This spring, Veilleux took on a Maine estate that included an enameled spoon-like object with floral designs and a few gemstones that was being used as an ashtray. “We knew it was pretty,” says his marketing manager, Jessica Manbeck, “but when questions came in, some international, and someone offered to buy it outright, we knew it must be good.” It turned out to be a miniature Russian kvosh, a ladle/drinking vessel, made by master enamelist Feodor Rückert, who died in 1917. It ultimately sold to a phone bidder for $82,250, and will probably be returned to Russia.
Courtesy of Northeast Auctions
The biggest auction houses in New England are Skinner, in Boston, and Northeast Auctions, in Portsmouth, New Hampshire. (Christie’s and Sotheby’s have regional offices, but no sales.) Skinner has multiple specialties, including wines and twentieth-century decorative art and furniture. Northeast’s core business is American antique furniture, and in August it sold off an important private collection of Shaker furniture, along with folk art and early ceramics. A separate marine and China-trade auction, also in August—old-style, held outside under a tent—was for “big boys with big wallets,” says client services director M.L. Coolidge, a self-described “auction junkie.”
Shapiro shops primarily at Northeast, although he now has scant room for new furniture, and has nearly filled his walls with American art. He currently leans toward turn-of-the-century paintings from Boston and Cape Ann, but in recent years has delved into Native American history, culture, and contemporary art with annual trips to Santa Fe. Collecting itself is a creative process, he asserts, involving “research and learning and a whole cluster of aesthetic and intellectual and economic and historic interests that come together.”
At previews, he picks things up and talks to scholarly auction experts. “It’s an applied version of going to a museum,” he says. “And it’s a comparative learning experience; there is a dialogue and a sharing of one’s passions about works of art and antiques. That’s the connoisseurship aspect.” And then there is the social piece: watching the drama unfold, the rhythm of the bids, the patter, the way certain items build anticipation. “I find the experience of bidding just plain exciting,” Shapiro says. “Some people wave their paddles frantically, others are the proverbial wigglers of the left eyebrow—or of the pinkie finger that goes up half an inch and somehow the auctioneer sees it from the podium.” When people enter the race is also interesting: some bid early and steadily, while others swoop in, taking the last chance to steal something away from a competitor.
Auctioneering itself is “a tremendous art,” he adds. “You have to be very fast, decisive, know when to be serious, when to be humorous, when to wait for bids, when to move things along. It’s the same skill as a master teacher, a skill in engaging people.” Shapiro says that Northeast Auctions’ owner, Ron Bourgeault, “plays the audience like a fine instrument.” Northeast draws 600 to 800 people to its five major annual sales, and many more through 14 phone lines; six other “estate residue” auctions (non-antique furniture, collectibles, and household goods) are held in Dover, New Hampshire. “A big part of our success is the theater aspect,” agrees Coolidge. “We do well because Ron creates excitement in the room.”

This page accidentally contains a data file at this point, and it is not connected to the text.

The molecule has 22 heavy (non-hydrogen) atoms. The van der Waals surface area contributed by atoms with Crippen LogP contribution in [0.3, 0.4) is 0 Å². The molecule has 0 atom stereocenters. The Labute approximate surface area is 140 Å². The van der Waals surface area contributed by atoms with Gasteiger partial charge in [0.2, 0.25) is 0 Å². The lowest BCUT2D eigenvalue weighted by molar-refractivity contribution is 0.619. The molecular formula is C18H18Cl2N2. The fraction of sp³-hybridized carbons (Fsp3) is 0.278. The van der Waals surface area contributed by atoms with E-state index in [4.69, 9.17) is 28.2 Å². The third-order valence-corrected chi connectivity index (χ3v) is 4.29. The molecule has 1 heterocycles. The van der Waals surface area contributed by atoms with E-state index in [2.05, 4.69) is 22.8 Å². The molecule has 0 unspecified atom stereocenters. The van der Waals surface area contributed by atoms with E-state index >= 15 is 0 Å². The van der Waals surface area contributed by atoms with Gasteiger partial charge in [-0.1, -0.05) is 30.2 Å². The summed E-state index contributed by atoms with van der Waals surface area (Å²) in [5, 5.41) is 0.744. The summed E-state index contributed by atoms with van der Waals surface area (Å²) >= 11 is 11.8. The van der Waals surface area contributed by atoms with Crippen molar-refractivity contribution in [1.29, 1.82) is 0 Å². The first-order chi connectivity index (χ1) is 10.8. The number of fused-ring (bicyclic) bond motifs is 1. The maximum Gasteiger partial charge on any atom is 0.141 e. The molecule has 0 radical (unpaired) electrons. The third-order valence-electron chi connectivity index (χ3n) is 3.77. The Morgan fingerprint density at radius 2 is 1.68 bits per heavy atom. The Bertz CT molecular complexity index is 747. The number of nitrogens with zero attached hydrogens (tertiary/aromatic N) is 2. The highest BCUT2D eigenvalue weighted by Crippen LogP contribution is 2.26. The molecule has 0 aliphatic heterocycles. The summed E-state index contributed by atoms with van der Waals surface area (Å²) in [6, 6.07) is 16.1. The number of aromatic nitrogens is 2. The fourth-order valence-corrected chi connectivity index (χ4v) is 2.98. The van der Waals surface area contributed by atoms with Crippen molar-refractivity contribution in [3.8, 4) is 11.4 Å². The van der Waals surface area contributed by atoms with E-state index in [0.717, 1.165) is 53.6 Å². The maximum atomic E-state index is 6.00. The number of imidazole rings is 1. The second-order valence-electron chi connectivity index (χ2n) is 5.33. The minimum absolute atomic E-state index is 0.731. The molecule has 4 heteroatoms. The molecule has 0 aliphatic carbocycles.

That kind of performance and drama simply cannot be replicated on line, Coolidge and others assert. Partly because of that, Northeast does not engage in e-commerce auctions, although Skinner does. In the last four years, bidders have been able to access Skinner’s live auctions in real-time through eBay (though that business component will close at the end of December). That connection “has offered interesting exposure for us; it’s led us to embrace the Internet more, rather than less,” says Skinner vice president Kerry Shrives. She is weighing other on-line auction venues, but not iGavel, an Internet business that contracts with a few hundred auction houses, dealers, and appraisers to sell their goods at continuous on-line auctions. “Part of this, for us, is making clear that people are buying from Skinner,” Shrives explains, “and having people be confident about who they are purchasing from. The on-line process should not be a completely different process than if you were in the room during the live. It should be an extension.” (Rob Shapiro, for his part, notes that “the reputation of an auction house is everything.”)
On the other hand, Nick Thorn of Litchfield County Auctions says iGavel has been so helpful that his company no longer holds local, live auctions: iGavel yields hammer prices that are, typically, at least 20 to 30 percent higher than those at a traditional auction. “It’s a major part of our growth,” he notes. The first sign of that potential came when Sotheby’s operated a short-lived, on-line auction venture in the early 2000s on which Litchfield put up a Lalique glass vase. -Ordinarily, it would have fetched $400 to $600. On line, the price skyrocketed to $20,000. “The buyer was from London and we had competition from all over,” Thorn says. “It really opened our eyes to the usefulness of having that international audience.”
The most successful iGavel associates still hold physical previews, as Litchfield does, which satisfies bidders’ needs to eyeball and touch merchandise. “The exhibition is still a necessary part of the process; it adds the human element,” says Thorn. “But now I think we have a good balance.” They also hold a tag sale of fixed-price estate items that “is like the running of bulls” once the doors open, he says, offering insight into a different human aspect of the marketplace. “People who come by and haven’t seen it before are just shocked at what goes on.”
That social component, iGavel cofounder Ben Turk Tolub points out, is not critical to high-end collectors, who, in fact, strive for anonymity. Nor would such clients go to eBay, where goods are not guaranteed and sellers are relatively uncredentialed. Tolub and his business partner, Lark E. Mason Jr., a respected Asian art expert, both used to work at Sotheby’s and they guarantee the authenticity and condition of items. Thus, Tolub explains, iGavel fills a “specific middle-range niche, above eBay and below Sotheby’s.”
Shapiro assumes there are on-line deals to be had, noting that plenty of collectors don’t bother with live venues, considering them too time-consuming, and do all of their acquiring via the Internet. In the end, it’s a personal choice.
“I’ve never wanted to buy on-line—it’s a different game that I haven’t learned how to play,” he says. “I love the theater of the auctions more than anything. Even if I did not buy anything, I would still happily attend, just to observe and learn. They’re much better than going to the movies.”